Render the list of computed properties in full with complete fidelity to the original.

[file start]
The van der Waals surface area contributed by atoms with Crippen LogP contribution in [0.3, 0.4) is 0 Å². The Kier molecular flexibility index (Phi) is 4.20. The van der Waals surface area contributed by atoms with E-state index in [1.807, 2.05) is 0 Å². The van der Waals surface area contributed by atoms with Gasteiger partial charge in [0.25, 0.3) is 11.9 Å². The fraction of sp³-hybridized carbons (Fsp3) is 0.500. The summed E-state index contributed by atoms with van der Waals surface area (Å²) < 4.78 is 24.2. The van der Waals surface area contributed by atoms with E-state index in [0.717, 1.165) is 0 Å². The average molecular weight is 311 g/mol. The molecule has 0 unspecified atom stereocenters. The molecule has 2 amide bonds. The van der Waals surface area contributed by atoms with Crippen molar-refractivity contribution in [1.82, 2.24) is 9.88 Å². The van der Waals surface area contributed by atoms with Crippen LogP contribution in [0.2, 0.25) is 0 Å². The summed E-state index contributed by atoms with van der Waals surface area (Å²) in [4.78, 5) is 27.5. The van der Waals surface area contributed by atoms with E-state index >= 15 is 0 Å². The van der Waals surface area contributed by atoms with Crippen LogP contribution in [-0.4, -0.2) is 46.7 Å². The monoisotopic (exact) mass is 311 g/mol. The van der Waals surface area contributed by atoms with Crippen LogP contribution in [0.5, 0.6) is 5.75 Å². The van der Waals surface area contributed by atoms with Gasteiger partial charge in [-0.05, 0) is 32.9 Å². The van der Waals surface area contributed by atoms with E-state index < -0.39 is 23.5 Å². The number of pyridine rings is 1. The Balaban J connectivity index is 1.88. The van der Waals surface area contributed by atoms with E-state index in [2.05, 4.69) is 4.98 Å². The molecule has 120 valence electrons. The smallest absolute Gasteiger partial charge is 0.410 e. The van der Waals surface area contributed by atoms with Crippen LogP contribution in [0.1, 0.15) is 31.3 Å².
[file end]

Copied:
The van der Waals surface area contributed by atoms with Crippen LogP contribution in [0.3, 0.4) is 0 Å². The Kier molecular flexibility index (Phi) is 4.20. The van der Waals surface area contributed by atoms with E-state index in [1.807, 2.05) is 0 Å². The van der Waals surface area contributed by atoms with Gasteiger partial charge in [0.25, 0.3) is 11.9 Å². The fraction of sp³-hybridized carbons (Fsp3) is 0.500. The summed E-state index contributed by atoms with van der Waals surface area (Å²) < 4.78 is 24.2. The van der Waals surface area contributed by atoms with E-state index in [0.717, 1.165) is 0 Å². The average molecular weight is 311 g/mol. The molecule has 0 unspecified atom stereocenters. The molecule has 2 amide bonds. The van der Waals surface area contributed by atoms with Crippen molar-refractivity contribution in [1.82, 2.24) is 9.88 Å². The van der Waals surface area contributed by atoms with Crippen LogP contribution in [0.2, 0.25) is 0 Å². The summed E-state index contributed by atoms with van der Waals surface area (Å²) in [4.78, 5) is 27.5. The van der Waals surface area contributed by atoms with E-state index >= 15 is 0 Å². The van der Waals surface area contributed by atoms with Crippen LogP contribution in [-0.4, -0.2) is 46.7 Å². The monoisotopic (exact) mass is 311 g/mol. The van der Waals surface area contributed by atoms with Crippen LogP contribution in [0.5, 0.6) is 5.75 Å². The van der Waals surface area contributed by atoms with Gasteiger partial charge in [-0.05, 0) is 32.9 Å². The van der Waals surface area contributed by atoms with E-state index < -0.39 is 23.5 Å². The number of pyridine rings is 1. The Balaban J connectivity index is 1.88. The van der Waals surface area contributed by atoms with E-state index in [2.05, 4.69) is 4.98 Å². The molecule has 120 valence electrons. The smallest absolute Gasteiger partial charge is 0.410 e. The van der Waals surface area contributed by atoms with Crippen LogP contribution in [0.1, 0.15) is 31.3 Å².